Just 79 Vincent Series A Rapides were built between 1937 and 1939 (though two numbers were duplicated and a couple more were missing from the sequence), and there’s little doubt Irving and Vincent saw it as a stepping stone to the next model: the Series B Rapide.
Robert Watson admits to a bad Vincent-HRD habit. He owns six of the Stevenage scions, including three post-war Rapides and a Comet, plus two “A” models: a TT Replica single and our feature 1939 Rapide twin. “It’s like the club T-shirt,” he says of his addiction: “HRD Positive: No Known Cure.”
The idea to restore a pre-WWII twin came as Watson contemplated retirement. “I know what happens to guys who retire with nothing to do,” he says, “so I thought, ‘what would be fun?’ I was figuring it would take two or three years to find enough parts to start building one.”
Watson contacted Canadian Guy Stanford, who had owned a Vincent Series A Rapide in Toronto before moving to the West Coast. Stanford thought the Twin was still in Toronto. It was, and the owner turned out to be … well, we will call him John Doe. Stanford thought it was unlikely the bike would be for sale — John Doe reputedly never sold anything — but it was worth asking. So Stanford emailed a mutual friend. A reply came back five weeks later.
Yes, John Doe would sell the A twin, but an A single would be included in the deal, and the price? Let’s just say an apartment might have been cheaper.
“I just about collapsed on the floor,” Watson says. “I’d been figuring on spending maybe half of that. So I phoned him and we talked and talked. Finally he said, ‘now about the A single: the engine number is TTR121.’ And I just went: ‘TT Replica. It’s done. This is a done deal, right here, right now.’”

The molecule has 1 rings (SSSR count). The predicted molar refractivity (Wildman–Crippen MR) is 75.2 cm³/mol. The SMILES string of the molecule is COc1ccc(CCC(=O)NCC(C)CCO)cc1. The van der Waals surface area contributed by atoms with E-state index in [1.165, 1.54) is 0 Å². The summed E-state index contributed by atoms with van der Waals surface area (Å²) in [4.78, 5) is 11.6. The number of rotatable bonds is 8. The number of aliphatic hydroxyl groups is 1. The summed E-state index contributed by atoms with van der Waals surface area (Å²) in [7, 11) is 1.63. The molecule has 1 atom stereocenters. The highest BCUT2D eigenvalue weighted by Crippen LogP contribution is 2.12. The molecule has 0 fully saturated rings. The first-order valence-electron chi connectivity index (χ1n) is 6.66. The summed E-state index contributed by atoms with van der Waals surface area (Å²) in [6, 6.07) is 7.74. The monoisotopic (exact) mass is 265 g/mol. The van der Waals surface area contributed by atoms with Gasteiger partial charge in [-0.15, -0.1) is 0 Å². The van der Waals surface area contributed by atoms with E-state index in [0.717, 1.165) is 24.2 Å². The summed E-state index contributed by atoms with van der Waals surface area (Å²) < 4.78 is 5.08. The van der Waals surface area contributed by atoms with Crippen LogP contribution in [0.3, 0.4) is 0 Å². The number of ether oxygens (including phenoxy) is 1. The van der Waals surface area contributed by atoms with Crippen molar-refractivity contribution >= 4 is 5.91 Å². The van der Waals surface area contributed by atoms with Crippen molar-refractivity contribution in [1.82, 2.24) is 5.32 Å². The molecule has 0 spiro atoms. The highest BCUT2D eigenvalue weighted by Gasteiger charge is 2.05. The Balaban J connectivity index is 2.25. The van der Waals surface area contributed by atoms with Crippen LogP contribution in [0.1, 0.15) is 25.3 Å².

It took John Doe a few months to round up all the parts of the two bikes, which were both completely dismantled and spread over a number of warehouses. In the meantime, Watson found a van for sale in Toronto and flew out from the Vancouver area to collect the two bikes.
The deal required payment in cash. “It was April 1, 2006,” Watson says. “I was sitting in the back of the van outside [John Doe’s] bank with a briefcase full of cash, counting it out, and I said, ‘isn’t this an appropriate day!’ and he couldn’t see the humor in it, never even cracked a smile.”
The two bikes (except for the frames and other large parts) were packed into Rubbermaid containers and stacked in the van. The only assembled parts were the two halves of the twin’s crankcase.
It took Watson another five years to finish restoring and reassembling the Vincent Series A Rapide, and he showed it for the first time in 2011. The rebuild was complicated by the fact that it had been crashed in the 1950s, breaking the frame. It had been repaired by the time-honored method of ramming a smaller tube inside and welding up the join. Watson replaced the tube and then re-jigged the frame to straighten it. The engine, always a tight fit, was then found to interfere with the seat pillar, requiring more heating and bending.